Mercyhurst intel studies nets half million dollar contract for antiterrorism training

Breckenridge

Once again, the U.S. State Department’s Office of Antiterrorism Assistance (DS/ATA) is collaborating with the Institute for Intelligence Studies at Mercyhurst University (IIS-MU) to fight international terrorism.

The State Department has awarded a $578,694 contract to the Mercyhurst institute to design and deliver antiterrorism training courses to law enforcement agencies in its partner nations, announced institute executive director James Breckenridge, Ph.D.

“Recent events in Boston and the unprecedented warning given by the State Department on the current terrorist threat in the Middle East point to the absolute need for the courses we have been asked to redesign and deliver,” Breckenridge said. “Mercyhurst has been selected because of our national reputation in the field and our record of delivering a timely and quality product. These courses assist leaders and analysts in preparing for and preventing terrorist and criminal activity that threaten public safety.”

Specifically, Breckenridge said, the agreement funds the update and revision of two courses previously produced by Mercyhurst for the State Department: Integrating Counterterrorism Strategies at the National Level, and Identifying and Developing Investigative Information.  This marks the second time the State Department has chosen Mercyhurst for this international initiative.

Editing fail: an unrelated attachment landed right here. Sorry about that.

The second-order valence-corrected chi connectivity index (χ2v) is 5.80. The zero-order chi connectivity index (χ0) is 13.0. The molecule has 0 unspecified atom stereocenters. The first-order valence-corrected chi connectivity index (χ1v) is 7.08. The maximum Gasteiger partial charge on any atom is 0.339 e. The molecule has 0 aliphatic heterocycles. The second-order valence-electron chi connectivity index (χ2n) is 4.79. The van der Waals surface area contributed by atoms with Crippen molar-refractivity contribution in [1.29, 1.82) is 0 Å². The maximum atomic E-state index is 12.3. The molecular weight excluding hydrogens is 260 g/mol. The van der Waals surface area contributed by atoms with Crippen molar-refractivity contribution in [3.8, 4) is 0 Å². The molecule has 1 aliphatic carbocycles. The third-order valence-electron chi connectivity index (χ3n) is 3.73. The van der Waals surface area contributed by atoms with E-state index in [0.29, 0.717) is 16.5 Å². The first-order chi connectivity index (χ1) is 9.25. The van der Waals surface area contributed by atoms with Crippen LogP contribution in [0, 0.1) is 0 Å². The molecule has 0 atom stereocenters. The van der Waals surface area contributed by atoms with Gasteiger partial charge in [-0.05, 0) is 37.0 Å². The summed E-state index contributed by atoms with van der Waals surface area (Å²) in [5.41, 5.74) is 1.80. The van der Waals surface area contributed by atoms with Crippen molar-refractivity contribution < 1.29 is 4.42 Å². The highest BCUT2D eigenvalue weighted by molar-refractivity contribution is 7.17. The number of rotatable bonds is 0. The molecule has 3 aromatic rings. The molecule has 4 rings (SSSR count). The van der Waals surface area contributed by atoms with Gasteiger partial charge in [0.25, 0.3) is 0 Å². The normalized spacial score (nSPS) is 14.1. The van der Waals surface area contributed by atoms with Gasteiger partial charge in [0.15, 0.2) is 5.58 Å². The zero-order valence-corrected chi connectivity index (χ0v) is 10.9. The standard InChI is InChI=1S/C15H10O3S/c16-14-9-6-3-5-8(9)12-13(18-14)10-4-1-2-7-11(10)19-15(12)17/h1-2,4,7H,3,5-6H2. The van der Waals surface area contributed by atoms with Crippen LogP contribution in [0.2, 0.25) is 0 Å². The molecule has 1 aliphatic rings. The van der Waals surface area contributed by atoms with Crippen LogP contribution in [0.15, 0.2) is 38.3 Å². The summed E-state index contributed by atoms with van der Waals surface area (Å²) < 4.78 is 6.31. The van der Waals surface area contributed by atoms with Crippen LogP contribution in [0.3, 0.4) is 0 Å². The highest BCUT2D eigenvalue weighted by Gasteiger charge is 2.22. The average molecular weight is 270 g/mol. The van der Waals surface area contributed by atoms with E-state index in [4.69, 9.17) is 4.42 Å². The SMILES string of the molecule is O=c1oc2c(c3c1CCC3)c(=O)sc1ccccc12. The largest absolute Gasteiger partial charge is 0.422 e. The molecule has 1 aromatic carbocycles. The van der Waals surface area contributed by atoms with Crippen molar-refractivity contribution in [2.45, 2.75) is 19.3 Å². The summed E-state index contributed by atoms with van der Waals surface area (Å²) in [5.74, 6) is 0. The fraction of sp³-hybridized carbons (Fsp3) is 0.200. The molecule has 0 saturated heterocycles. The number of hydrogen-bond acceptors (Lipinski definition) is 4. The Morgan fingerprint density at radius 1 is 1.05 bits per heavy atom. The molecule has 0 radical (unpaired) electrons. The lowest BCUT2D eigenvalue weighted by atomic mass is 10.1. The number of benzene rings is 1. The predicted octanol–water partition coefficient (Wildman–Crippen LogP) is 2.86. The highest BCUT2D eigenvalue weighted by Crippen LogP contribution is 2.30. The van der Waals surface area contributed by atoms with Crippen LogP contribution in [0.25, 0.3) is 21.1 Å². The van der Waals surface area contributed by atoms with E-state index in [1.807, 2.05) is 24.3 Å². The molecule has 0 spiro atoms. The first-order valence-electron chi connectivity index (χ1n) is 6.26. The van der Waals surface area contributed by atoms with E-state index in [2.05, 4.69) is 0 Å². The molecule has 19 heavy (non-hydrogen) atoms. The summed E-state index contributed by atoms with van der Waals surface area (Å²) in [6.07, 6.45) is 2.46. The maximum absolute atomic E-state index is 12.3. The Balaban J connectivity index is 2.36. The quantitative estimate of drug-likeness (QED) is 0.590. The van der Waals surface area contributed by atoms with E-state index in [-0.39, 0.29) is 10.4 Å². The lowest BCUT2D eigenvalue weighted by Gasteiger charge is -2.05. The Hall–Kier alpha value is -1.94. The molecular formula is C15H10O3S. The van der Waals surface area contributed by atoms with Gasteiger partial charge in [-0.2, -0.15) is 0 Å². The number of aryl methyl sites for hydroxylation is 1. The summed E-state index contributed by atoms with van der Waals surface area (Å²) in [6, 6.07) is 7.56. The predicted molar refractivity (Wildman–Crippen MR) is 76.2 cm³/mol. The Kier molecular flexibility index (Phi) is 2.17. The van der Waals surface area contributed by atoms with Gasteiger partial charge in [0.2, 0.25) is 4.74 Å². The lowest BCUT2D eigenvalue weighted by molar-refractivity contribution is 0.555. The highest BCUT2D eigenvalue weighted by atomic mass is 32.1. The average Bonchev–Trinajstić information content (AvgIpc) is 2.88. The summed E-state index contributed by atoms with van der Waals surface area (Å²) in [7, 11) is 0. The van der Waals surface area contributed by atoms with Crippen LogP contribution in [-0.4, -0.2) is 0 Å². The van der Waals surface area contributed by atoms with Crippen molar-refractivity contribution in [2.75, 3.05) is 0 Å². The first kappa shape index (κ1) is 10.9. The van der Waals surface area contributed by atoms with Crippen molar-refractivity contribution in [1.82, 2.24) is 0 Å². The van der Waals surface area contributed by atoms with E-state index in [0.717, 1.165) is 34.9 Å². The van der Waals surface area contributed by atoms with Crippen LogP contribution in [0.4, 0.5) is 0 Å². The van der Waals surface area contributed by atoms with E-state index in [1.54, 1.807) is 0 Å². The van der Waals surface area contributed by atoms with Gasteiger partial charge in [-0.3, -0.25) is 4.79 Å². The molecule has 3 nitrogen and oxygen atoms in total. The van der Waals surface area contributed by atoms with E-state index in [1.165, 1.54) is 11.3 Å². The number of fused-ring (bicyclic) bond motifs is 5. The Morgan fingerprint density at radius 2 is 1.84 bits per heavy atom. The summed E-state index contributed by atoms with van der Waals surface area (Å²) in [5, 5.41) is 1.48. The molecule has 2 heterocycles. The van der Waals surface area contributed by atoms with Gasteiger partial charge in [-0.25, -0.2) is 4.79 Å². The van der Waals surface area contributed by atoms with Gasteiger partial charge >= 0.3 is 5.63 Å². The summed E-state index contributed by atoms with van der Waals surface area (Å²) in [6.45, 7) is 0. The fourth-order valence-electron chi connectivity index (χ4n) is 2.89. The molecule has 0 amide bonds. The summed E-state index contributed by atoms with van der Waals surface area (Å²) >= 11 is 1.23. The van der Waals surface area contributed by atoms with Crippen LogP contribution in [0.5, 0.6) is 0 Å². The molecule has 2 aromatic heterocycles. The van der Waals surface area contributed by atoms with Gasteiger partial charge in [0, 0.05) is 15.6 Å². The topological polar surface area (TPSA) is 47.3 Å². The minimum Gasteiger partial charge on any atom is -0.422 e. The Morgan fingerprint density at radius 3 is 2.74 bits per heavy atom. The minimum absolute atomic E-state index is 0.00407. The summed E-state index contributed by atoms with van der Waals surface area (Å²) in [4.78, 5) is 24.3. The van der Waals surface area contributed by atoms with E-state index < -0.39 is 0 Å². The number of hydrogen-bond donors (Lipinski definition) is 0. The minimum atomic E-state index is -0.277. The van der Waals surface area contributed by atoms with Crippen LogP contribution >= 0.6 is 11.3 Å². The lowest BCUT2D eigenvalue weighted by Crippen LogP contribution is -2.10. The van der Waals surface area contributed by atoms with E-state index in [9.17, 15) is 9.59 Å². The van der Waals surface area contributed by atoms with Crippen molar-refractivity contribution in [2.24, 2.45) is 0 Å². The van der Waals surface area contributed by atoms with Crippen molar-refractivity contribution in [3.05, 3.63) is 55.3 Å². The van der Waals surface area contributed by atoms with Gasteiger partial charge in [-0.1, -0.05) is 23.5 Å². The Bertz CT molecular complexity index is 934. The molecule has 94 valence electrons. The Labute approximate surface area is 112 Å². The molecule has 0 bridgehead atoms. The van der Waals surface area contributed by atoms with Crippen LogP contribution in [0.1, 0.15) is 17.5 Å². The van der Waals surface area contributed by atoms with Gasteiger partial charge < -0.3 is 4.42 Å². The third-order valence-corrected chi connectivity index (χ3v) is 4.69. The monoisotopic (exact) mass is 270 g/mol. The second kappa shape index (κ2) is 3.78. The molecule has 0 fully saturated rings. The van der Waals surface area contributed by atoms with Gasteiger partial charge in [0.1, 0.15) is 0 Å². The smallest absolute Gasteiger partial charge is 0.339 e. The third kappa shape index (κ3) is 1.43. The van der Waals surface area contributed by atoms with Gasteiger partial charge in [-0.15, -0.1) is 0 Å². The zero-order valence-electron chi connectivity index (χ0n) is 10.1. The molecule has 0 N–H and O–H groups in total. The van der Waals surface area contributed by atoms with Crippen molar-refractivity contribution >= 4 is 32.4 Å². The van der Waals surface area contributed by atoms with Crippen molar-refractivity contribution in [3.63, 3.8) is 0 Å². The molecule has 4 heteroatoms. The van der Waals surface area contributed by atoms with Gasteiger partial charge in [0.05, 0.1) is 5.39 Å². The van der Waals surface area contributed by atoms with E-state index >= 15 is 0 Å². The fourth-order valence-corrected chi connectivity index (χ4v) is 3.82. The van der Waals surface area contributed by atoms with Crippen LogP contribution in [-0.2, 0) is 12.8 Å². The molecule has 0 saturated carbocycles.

Since 2007, Mercyhurst intel faculty have designed antiterrorism training programs, including entire scripts, slides and supporting materials, and delivered them to law enforcement agencies in Latin America, Africa and Asia, specifically Uganda, Phillipines, Sri Lanka, Mauritius, Malaysia and  Trinidad, among others.  As part of the original five-year contract, the courses were presented to audiences ranging from high-level policy and decision-makers to senior and mid-level officers. Instruction has focused on everything from analysis techniques for effectively dealing with local threats like organized crime and human trafficking, to using analytical resources to better detect, deter and prevent terrorism.

Breckenridge credited faculty, in particular Dawn Wozneak, director of the applied intelligence graduate program, and Mercyhurst students with being instrumental in developing the courses.  Students, he noted, derive great benefit from the opportunity to interact with high-level decision-makers within the federal government and take a skills set learned in the classroom and apply it to a real-life global problem. David Grabelski, chair of the intelligence studies department, along with Breckenridge, have been the primary course instructors.

The new contract is for 18 months, beginning July 2013.

PHOTO: James Breckenridge, Ph.D.



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